Help your helpers understand that, while parenthood and home management are infinitely rewarding, they are also real jobs, requiring a level head, a great deal of devotion and a servant’s heart.
Also, since most school curriculums do little to encourage entrepreneurship, if you have an at-home business, allow your helpers to help out as a way of opening their minds to the possibility of starting their own businesses someday.
5. Pay Them Fairly. Family helpers are your partners in success. Pay them according to age, experience and level of responsibility. Our most reliable family helper was Lindsey. She worked with us for 5 years, from the time she was 15 until she turned 20 years old. At that age, she was earning $10 an hour if she was alone with both children, and $8 an hour if my husband or I were home with them.
Lindsey took our kids to the shopping mall, the park or for ice cream, and we compensated her for gas. Younger family helpers earned $5 or $6 per hour and were never alone with the kids.
6. Encourage Children To Respect The Family Helper. If you have temporarily delegated some of your parenting responsibilities to a family helper, make sure your children understand that she is to be respected and obeyed. Just as they clean up after themselves when you ask them to, they should comply when the family helper makes the same request.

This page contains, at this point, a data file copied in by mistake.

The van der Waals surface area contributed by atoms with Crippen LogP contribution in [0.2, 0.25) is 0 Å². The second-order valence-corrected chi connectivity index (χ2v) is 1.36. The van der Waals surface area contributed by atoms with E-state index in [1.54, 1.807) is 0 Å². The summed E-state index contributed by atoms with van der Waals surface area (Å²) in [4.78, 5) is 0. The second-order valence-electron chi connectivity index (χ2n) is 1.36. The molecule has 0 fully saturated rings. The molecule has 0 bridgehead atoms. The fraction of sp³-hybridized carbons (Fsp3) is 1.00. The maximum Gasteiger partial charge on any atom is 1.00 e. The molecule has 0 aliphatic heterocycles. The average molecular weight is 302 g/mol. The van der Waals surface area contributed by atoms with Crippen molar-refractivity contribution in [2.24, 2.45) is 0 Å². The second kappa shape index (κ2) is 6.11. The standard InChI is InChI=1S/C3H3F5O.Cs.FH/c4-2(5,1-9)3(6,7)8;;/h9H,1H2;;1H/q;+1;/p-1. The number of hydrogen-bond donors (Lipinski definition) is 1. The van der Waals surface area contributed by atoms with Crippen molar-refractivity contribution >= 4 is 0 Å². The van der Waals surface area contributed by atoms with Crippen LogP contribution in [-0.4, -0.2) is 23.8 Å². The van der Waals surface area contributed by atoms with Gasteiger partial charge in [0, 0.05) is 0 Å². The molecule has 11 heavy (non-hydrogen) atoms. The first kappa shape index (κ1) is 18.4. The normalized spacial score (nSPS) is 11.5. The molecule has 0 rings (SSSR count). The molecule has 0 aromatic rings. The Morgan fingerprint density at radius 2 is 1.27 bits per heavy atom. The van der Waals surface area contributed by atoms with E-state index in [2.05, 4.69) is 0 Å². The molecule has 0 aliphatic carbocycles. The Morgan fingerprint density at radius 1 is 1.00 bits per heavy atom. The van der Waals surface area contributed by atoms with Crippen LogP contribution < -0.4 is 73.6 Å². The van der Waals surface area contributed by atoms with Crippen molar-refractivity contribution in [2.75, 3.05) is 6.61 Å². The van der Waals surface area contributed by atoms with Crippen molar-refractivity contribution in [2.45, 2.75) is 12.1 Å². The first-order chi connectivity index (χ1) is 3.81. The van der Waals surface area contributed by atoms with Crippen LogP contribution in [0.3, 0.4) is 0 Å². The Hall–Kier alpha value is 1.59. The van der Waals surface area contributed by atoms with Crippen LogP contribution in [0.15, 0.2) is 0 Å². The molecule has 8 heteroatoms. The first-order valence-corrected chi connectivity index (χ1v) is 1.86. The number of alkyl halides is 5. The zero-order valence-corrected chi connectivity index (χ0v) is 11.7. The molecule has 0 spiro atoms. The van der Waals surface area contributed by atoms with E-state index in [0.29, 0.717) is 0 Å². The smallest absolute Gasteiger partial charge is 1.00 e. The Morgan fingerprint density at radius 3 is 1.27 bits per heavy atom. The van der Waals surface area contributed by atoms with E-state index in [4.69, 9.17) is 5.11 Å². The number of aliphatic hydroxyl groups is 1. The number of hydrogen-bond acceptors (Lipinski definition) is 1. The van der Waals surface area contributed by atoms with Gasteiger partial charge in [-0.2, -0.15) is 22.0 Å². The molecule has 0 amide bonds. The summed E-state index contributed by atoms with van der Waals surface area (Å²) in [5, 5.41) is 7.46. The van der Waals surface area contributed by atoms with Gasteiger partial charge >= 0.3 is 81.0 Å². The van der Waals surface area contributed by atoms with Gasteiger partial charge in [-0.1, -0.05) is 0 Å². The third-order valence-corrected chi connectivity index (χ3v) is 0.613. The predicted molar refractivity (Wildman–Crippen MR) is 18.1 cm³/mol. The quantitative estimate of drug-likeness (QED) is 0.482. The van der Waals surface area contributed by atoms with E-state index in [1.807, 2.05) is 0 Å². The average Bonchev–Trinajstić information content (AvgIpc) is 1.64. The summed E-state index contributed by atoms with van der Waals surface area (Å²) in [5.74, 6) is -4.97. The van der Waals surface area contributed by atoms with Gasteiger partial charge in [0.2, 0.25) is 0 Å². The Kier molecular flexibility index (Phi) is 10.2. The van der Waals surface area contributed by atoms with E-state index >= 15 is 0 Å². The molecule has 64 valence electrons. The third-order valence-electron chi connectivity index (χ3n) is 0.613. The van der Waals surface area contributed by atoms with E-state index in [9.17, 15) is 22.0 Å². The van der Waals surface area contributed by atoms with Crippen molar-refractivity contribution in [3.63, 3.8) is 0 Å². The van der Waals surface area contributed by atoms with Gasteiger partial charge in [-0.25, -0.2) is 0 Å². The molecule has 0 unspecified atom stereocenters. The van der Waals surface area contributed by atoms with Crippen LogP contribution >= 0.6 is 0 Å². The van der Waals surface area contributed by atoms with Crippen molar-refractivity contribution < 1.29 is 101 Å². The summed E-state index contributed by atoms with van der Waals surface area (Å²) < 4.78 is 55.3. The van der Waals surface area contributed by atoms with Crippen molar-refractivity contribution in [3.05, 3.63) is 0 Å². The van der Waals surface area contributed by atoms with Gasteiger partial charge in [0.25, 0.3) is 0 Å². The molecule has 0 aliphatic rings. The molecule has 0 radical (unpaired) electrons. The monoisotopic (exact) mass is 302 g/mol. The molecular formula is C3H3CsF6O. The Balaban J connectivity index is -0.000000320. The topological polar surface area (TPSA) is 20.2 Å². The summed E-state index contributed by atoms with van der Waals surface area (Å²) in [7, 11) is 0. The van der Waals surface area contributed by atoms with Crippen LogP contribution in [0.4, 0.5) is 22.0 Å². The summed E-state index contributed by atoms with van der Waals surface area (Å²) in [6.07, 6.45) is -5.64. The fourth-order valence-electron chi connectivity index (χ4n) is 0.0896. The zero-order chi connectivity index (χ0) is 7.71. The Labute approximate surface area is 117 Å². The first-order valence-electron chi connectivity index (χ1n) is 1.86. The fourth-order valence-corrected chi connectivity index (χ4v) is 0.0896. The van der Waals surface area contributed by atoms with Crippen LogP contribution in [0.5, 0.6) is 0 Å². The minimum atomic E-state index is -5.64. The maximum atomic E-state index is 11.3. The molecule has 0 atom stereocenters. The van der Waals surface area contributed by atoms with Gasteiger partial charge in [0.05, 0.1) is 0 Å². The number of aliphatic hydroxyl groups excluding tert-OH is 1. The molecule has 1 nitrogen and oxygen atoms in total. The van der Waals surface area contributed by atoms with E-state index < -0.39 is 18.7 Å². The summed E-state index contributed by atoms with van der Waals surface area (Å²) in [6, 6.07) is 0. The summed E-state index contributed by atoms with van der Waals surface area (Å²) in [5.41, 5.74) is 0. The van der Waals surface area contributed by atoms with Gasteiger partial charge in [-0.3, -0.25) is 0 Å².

7. Taxes. While every state is different, federal law requires that household employers pay federal employment taxes with respect to persons who are employed in the home. Check with your family tax professional to find out if this applies to your situation, or consult the IRS publication: Household Employer Tax Guide.
8. Insurance. If your family helper is in your home frequently, find out whether your household policy covers you if she is injured in your home. Also, if you are leaving the family helper at home with children, make sure she has a copy of your insurance card and other emergency related information in case of an emergency.
9. Make Them Feel Special. Our family helpers are the reason we have a business today. We knew that back when they worked with us so we made sure we rewarded them well. If your family helper does a good job, give her a gift certificate to her favorite store or send her a card.
When Lindsey graduated from high school, the Johnson family was there to cheer her on. We baked and took her cakes on her birthday and we never missed a chance to draw her some great pictures and finger paint prints. We also wrote Lindsey's first formal letter of recommendation so that she could use it for future job opportunities.
10. Have Fun! We sometimes took our family helpers on short vacations where they watched the kids for several hours in exchange for time at the vacation destination and a few meals. They were like a part of the family and we often had them and their parents over for dinners or other special occasions.
What About You?
Do you have a family helper? How are things working out? Great? A disaster? Do you have some additional tips to offer?